Forest personnel are active members of the North Central Idaho Wildfire Restoration Group (NCIWRG), previously called the North Idaho Wildfire Response Group.

The group was formed as the smoke began to clear and multiple agencies recognized the need to come together collectively and address the landscape affected by fire in an “all lands” approach. Work continues as agencies compile information on post-fire restoration needs in the five-county area. 

In May, the group hosted a workshop for the public entitled, “Life After the Fires: Living for Today, Planning for Tomorrow.” Information on creating fire-wise communities, post-fire restoration needs and opportunities identified by NCIWRG’s Technical Committee, and a presentation by Dr. Penny Morgan from the University of Idaho on Past, Present, and Future Fires was provided to private landowners in attendance.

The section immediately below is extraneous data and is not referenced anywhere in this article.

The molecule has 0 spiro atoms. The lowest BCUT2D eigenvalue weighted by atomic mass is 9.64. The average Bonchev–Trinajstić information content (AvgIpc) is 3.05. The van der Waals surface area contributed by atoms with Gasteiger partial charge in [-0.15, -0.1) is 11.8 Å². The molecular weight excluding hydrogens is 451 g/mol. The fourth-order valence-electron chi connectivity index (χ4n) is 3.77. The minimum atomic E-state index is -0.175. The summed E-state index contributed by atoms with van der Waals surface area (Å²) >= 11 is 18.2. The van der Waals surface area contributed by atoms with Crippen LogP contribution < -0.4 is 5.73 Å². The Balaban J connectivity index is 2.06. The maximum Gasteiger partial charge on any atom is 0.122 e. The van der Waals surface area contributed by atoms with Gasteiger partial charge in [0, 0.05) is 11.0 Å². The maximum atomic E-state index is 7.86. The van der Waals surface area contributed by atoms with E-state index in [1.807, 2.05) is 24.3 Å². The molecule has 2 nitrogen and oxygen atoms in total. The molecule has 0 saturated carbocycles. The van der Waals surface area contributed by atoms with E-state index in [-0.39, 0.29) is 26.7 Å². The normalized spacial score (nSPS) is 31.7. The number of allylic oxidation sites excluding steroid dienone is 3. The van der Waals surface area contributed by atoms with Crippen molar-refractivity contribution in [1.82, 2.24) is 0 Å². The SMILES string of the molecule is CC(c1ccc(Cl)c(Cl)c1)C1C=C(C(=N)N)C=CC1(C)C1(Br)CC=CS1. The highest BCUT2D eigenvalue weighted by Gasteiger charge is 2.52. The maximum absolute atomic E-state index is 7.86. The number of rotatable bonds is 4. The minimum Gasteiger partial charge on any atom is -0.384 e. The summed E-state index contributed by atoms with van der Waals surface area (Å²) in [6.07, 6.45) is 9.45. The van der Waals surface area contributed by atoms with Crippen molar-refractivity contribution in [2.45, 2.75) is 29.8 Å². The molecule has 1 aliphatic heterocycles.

In addition to the active participation of forest personnel, the forest helped sponsor the event.

Throughout the late fall of 2015 and into the Spring of 2016, the forest has proposed and sought public comment on a variety of projects which include addressing hazard tree removal along certain roads, administrative sites, recreation sites, salvage of burned trees, and removal of dead and dying trees affected by insects, disease, fire, or a combination of conditions. 

Forest personnel continue to evaluate and modify our projects as necessary with respect to public comments, additional data collection, and new analyses.

The Roadside, Administrative, and Recreation Site Maintenance hazard tree removal, Woodrat, and Upper Lolo draft Environmental Assessments (EA) have been available on the forest website at for public review and comment since May 7, 2016. To date, general comments from two entities have been received. Below is a summary of proposed projects and their current status: